Wittenoom is no more. The notorious mine has been abandoned and the township, ten kilometres away across the Pilbara, has been demolished and buried. The name has been erased from road signs along Route 95. Blue asbestos – the mineral that created and then condemned the place – is still virulently present in its soil, air, and water. But while Wittenoom is no more, it is not forgotten. It survives in the diseased lungs and bitter memories of those who lived and worked there.
In 1948, just as the mine was taking off, a young English-born doctor, Eric Saint, visited Wittenoom. Saint was shocked by what he saw. The town – ‘featureless, treeless, waterless streets of hot little asbestos boxes’ – was shocking enough. More shocking still were the working conditions in Australian Blue Asbestos’s mine and mill. As a graduate in industrial medicine from the University of Newcastle, familiar with American and British studies, Saint understood the deadly effects of prolonged exposure to asbestos dust. Workers in ABA’s mill, it was later shown, were exposed to as much as seventeen times the accepted standard. Women washing their clothes were breathing it. Children loved playing with the fluffy fibres that wafted across the plain.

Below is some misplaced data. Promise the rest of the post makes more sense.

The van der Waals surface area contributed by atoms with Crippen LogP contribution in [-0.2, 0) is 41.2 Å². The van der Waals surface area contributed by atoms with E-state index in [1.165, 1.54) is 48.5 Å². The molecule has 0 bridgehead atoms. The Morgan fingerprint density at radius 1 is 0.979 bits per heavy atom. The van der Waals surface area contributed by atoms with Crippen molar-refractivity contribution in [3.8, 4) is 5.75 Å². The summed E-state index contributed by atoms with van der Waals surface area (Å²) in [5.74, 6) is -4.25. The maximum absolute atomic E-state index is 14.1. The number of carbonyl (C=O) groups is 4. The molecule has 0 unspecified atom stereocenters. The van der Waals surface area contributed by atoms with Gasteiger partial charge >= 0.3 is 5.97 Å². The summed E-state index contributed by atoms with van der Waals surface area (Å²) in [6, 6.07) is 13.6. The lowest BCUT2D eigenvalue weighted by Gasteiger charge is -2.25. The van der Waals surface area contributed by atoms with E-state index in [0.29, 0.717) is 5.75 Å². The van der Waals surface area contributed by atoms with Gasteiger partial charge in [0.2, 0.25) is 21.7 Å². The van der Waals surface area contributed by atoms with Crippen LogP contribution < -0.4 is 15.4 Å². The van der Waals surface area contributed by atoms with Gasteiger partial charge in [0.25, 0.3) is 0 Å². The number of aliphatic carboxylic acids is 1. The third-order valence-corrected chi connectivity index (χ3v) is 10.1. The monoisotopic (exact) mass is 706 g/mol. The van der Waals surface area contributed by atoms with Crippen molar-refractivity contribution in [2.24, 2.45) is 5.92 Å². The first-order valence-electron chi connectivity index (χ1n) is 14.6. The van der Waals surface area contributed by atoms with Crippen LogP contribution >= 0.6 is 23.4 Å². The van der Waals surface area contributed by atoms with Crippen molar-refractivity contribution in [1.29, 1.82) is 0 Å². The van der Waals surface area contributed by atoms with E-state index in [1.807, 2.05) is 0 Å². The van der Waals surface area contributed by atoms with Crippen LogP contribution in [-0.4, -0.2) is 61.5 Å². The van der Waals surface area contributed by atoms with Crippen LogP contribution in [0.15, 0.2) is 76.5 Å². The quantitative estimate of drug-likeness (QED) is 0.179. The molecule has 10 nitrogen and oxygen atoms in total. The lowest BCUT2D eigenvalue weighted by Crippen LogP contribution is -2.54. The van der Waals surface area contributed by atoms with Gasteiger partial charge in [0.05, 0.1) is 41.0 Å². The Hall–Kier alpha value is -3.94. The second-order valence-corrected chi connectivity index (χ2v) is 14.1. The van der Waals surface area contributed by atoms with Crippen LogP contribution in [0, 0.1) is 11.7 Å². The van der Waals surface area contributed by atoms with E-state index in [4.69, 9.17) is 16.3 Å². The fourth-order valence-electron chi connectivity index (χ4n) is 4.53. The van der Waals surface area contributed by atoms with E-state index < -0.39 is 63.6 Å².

Saint wrote to the Western Australian Health Department. Wittenoom, he warned, would produce ‘the richest and most lethal crop of cases of asbestosis in the world’s literature’. His warnings were ignored. So were those of Jim McNulty, another British-trained public health expert who visited the town in the late 1950s. ‘I advised [the workers] strongly to get out,’ he recalled. ‘I don’t know of a single person who took my advice.’